Physical characteristics

Krill have the same basic body plan as other crustaceans such as lobsters or shrimp. Their elongated cephalothorax bears up to 13 pairs of limbs, 6-8 of which form a net-like structure, with bristles adapted for sieving food from the water. An additional five pairs of paddle-like limbs called swim-merets or pleopods, used for propelling the krill through the water, are found on the segmented abdomen and tail. Unlike more advanced crustaceans, however, euphausiids have exposed gills, which lie below the carapace.

Krill have two pairs of antennae, prominent compound eyes, and transparent skin with red spots of pigment. Mycosporine-like amino acids in their tissues, derived from algae they consume, absorb UV light and help to prevent sun damage. The gut is visible through the skin and may appear variously colored depending on their diet. Krill species range from less than 0.5 in (1.25 cm) to several inches (centimeters) in length.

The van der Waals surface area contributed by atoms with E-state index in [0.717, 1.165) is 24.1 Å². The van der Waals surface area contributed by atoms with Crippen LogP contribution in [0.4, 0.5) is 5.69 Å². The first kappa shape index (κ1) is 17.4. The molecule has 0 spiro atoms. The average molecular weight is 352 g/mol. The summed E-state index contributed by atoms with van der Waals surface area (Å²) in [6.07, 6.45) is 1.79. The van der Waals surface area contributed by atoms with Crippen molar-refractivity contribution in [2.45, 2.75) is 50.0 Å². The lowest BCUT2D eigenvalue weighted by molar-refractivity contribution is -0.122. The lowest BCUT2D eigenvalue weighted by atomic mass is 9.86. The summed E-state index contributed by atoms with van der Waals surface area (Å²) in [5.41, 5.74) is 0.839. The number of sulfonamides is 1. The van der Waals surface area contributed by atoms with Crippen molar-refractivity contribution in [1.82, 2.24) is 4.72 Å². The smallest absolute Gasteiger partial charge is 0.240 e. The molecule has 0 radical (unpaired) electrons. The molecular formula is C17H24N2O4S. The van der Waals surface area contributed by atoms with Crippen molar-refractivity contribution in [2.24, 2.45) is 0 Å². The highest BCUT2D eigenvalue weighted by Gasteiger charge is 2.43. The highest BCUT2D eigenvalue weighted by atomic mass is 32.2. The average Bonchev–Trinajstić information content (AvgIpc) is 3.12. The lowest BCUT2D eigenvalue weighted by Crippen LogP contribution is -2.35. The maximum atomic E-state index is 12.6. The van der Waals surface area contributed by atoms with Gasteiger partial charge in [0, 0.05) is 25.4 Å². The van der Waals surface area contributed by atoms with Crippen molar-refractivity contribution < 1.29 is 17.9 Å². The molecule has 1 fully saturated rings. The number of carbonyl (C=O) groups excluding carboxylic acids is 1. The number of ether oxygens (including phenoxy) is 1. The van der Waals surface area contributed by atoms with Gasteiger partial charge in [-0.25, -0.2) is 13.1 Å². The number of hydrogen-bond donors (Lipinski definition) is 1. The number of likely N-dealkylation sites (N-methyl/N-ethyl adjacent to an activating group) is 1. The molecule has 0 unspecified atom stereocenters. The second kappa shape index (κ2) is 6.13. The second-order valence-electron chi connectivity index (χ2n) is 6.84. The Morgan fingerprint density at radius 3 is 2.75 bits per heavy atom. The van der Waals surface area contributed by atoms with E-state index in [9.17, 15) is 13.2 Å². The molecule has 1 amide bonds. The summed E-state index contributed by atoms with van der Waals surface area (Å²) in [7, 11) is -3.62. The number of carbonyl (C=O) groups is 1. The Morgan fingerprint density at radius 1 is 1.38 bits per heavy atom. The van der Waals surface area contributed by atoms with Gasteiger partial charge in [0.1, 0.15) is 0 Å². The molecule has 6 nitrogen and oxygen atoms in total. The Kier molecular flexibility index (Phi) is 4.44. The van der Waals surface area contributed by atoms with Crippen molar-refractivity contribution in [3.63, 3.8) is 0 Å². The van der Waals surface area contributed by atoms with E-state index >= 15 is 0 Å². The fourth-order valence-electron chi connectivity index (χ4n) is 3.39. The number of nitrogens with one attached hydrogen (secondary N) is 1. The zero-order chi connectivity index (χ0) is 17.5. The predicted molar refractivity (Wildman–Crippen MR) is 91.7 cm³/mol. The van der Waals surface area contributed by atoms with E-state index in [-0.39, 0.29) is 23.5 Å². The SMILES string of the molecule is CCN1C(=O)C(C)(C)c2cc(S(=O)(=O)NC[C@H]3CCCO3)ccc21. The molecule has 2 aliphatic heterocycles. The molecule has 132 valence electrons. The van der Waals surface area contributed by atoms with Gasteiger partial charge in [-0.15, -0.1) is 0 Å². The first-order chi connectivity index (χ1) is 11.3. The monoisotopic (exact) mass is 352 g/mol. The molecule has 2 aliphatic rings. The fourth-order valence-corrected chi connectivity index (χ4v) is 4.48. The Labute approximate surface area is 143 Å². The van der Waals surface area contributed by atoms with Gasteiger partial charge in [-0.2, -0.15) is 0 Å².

Krill are sometimes called "light-shrimp," a name deriving from bioluminescent organs on their eyestalks and body, called photophores, that produce a yellow-green or blue light. These may be used for mating displays or to confuse predators. The bioluminescent protein, luciferin, is believed to be obtained through consumption of dinoflagellates.

Diabetes 2

Diabetes 2

Diabetes is a disease that affects the way your body uses food. Normally, your body converts sugars, starches and other foods into a form of sugar called glucose. Your body uses glucose for fuel. The cells receive the glucose through the bloodstream. They then use insulin a hormone made by the pancreas to absorb the glucose, convert it into energy, and either use it or store it for later use. Learn more...

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